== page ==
Then, there’s the hard-green option for those who won’t have nukes or coal at all — plan G. “Greenpeace, I know, love wind,” says Mackay, “so plan G is dedicated to them, because it has lots of wind.”
Nudging up the wave contribution … and bumping up wind power by a whopping 24 to 32 kWh per day per person … wind delivers 64 per cent of all the electricity.
Under this plan, world wind power in 2007 is multiplied by four, with all of the increase being placed on or around the British Isles. Roughly one hundred of Britain’s major lakes and lochs would be required for the associated pumped storage systems.
This plan gets 14% of its electricity from other countries.
The immense dependence of plan G on renewables, especially wind, creates difficulties for our main method of balancing supply and demand, namely adjusting the charging rate of millions of rechargeable batteries for transport. So in plan G we have to include substantial additional pumped storage facilities, capable of balancing out the fluctuations in wind on a timescale of days … Most major lochs in Scotland would be part of pumped storage systems.
It’s worth noting that in earlier analysis, MacKay suggested that pumped storage on this scale would be very hard to achieve using existing lakes and lochs. In actuality, vast amounts of seawater would probably get pumped up and down mountains and cliffs routinely to bridge the huge demand swings of a mostly-electric Britain and the massive variations in a mostly-wind powered grid.
MacKay made no effort to cost plan G, but he offers maps and figures indicating the staggering scale of the engineering. Britain would be literally covered with — and girdled by — massive wind farms, tidal barriers and wave barrages, and every sizeable body of water in the land would rise and fall to the strange new tides of the national grid. We would have literally rebuilt the British Isles as a single mighty renewable generator, pouring concrete and erecting steel on a scale so far matched only by human habitation — industrialising the land and sea in a way that would make intensive agribusiness look like a wildlife refuge. And still we’d be importing power.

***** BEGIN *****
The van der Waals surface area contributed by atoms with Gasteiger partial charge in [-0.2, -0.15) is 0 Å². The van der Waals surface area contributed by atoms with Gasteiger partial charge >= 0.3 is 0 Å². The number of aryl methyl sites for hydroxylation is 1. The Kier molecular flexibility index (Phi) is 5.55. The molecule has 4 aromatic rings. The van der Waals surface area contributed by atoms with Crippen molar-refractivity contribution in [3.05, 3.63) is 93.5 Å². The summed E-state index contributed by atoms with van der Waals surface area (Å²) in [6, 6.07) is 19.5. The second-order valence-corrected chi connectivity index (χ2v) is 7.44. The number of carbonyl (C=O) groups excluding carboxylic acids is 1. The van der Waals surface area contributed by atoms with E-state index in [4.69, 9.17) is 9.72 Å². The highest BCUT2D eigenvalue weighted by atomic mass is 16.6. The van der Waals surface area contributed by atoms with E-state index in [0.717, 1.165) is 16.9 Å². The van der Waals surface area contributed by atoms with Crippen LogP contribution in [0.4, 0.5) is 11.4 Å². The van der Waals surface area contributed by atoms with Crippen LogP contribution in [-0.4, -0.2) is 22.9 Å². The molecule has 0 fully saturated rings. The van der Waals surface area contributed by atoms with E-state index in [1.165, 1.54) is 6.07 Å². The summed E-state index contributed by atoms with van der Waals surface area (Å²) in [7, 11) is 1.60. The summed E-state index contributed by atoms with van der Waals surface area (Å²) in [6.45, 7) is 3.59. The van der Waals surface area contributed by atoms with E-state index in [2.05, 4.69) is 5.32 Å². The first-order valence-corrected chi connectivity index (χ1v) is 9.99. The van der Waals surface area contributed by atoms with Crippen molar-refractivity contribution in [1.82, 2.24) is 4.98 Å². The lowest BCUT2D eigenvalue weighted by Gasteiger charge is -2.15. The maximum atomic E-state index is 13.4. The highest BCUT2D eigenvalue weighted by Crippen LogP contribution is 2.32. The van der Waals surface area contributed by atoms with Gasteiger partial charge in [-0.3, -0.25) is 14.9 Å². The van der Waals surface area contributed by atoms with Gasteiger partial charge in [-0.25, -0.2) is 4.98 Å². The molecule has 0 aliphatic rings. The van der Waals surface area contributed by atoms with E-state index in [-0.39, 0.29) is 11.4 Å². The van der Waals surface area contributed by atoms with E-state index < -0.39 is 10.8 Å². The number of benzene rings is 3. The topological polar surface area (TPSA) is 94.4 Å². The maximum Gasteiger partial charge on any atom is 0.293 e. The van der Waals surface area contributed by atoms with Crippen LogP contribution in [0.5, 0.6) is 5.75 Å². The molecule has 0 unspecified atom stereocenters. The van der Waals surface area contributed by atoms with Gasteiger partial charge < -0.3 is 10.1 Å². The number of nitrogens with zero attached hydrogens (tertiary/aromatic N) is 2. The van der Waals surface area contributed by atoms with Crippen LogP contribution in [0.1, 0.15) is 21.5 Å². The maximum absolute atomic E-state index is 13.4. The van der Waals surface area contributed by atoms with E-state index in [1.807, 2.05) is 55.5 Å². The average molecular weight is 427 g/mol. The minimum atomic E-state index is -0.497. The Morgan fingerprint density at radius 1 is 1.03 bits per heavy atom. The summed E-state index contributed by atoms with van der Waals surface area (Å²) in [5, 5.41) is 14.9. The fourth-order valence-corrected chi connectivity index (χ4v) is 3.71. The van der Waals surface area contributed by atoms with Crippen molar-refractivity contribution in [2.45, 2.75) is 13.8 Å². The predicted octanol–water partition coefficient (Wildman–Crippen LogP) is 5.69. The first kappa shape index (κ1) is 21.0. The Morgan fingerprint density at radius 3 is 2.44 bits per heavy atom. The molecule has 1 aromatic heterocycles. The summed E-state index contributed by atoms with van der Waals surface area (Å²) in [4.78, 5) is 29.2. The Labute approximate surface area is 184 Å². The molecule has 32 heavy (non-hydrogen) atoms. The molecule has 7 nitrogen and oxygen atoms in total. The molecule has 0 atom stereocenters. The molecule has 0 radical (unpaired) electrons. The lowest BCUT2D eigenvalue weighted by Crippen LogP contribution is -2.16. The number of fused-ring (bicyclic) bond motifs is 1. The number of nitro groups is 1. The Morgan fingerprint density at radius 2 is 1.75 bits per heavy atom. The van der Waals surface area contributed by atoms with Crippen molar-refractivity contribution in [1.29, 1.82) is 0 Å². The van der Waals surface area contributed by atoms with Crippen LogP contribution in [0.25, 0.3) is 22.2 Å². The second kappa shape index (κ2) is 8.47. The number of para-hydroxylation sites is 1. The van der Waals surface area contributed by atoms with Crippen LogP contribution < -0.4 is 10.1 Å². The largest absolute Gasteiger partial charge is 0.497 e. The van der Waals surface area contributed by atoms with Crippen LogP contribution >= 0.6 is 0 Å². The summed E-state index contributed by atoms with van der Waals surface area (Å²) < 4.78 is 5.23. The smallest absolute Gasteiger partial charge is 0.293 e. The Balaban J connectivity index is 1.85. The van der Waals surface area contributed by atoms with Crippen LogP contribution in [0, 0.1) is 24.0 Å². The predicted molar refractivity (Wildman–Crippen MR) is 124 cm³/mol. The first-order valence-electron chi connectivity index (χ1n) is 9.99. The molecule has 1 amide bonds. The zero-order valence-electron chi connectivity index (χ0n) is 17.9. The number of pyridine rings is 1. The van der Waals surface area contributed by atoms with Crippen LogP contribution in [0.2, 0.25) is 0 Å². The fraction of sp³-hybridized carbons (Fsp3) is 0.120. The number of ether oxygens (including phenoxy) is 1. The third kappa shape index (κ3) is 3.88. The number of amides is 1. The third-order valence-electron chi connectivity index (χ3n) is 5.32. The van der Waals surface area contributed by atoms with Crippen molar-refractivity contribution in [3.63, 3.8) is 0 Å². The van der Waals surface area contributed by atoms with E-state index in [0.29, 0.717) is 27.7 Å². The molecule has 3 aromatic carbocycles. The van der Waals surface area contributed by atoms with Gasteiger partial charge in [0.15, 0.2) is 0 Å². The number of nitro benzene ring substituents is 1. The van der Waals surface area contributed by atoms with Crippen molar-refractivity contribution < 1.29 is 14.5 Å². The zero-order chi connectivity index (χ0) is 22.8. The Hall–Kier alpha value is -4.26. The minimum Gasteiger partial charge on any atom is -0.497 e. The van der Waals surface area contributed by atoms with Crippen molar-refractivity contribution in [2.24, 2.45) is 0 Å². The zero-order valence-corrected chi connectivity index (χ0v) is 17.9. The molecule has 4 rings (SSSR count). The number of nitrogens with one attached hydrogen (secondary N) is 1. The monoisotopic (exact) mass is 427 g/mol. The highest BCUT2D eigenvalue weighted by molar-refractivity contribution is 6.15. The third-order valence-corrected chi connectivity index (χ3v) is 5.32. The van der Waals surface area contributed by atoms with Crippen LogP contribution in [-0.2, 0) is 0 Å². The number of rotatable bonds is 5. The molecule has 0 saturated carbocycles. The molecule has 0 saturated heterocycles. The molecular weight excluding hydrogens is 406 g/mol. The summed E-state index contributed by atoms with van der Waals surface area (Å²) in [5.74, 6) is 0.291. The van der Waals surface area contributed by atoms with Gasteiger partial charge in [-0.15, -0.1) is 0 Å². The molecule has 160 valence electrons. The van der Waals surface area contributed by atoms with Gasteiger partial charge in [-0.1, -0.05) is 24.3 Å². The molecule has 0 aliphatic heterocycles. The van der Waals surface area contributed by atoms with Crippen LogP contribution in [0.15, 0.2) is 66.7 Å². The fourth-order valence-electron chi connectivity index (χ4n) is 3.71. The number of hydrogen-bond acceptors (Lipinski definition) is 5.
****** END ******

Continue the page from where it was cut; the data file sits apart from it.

That’s the reality of the Greenpeace plan for the UK, in hard numbers. You can see why MacKay is worried about their response.
Finally, having done is-it-feasible plans driven by greater or lesser amounts of different agendas, MacKay considers what would happen if you simply dispense with oil and gas, insist that coal must be carbon free, and let the market work within that framework.
E stands for ‘economics’. On a level economic playing field with a strong price signal preventing the emission of CO2, we don’t get a diverse solution, we get an economically optimal solution that delivers the required power at the lowest cost. And when ‘clean coal’ and nuclear go head to head on price, it’s nuclear that wins. (The capital cost of regular dirty coal power stations is £1 billion per GW, about the same as nuclear; but the capital cost of clean coal power, including carbon capture and storage, is roughly £2 billion per GW.) Offshore wind also loses to nuclear, but I’ve assumed that onshore wind costs about the same. My final plan is a rough guess for what would happen in a liberated energy market with a strong carbon price.
This plan has a ten-fold increase in our nuclear power over 2007 levels. 110GW is roughly double France’s nuclear fleet. I included a little tide because I believe a well-designed tidal lagoon facility can compete with nuclear power. In this plan, Britain has no energy imports except for the uranium…
The nice thing about MacKay’s numbers is that you can try out your pet theories with them, and have some confidence in the results. The prof confirmed to The Reg that he’s thinking of an online tool which might let people try out their favourite policies.
In the meantime, you can read his book — even help him finish it, maybe.
No matter what your feelings about MacKay’s results and his politics — just for instance, he’s quite sympathetic to the idea of not paying that part of your taxes which goes to the military (a few per cent, in the UK) — you disregard his maths and physics at your peril. His work is a serious contribution to the energy debate. ®
Need to consider transportation fuel sector separately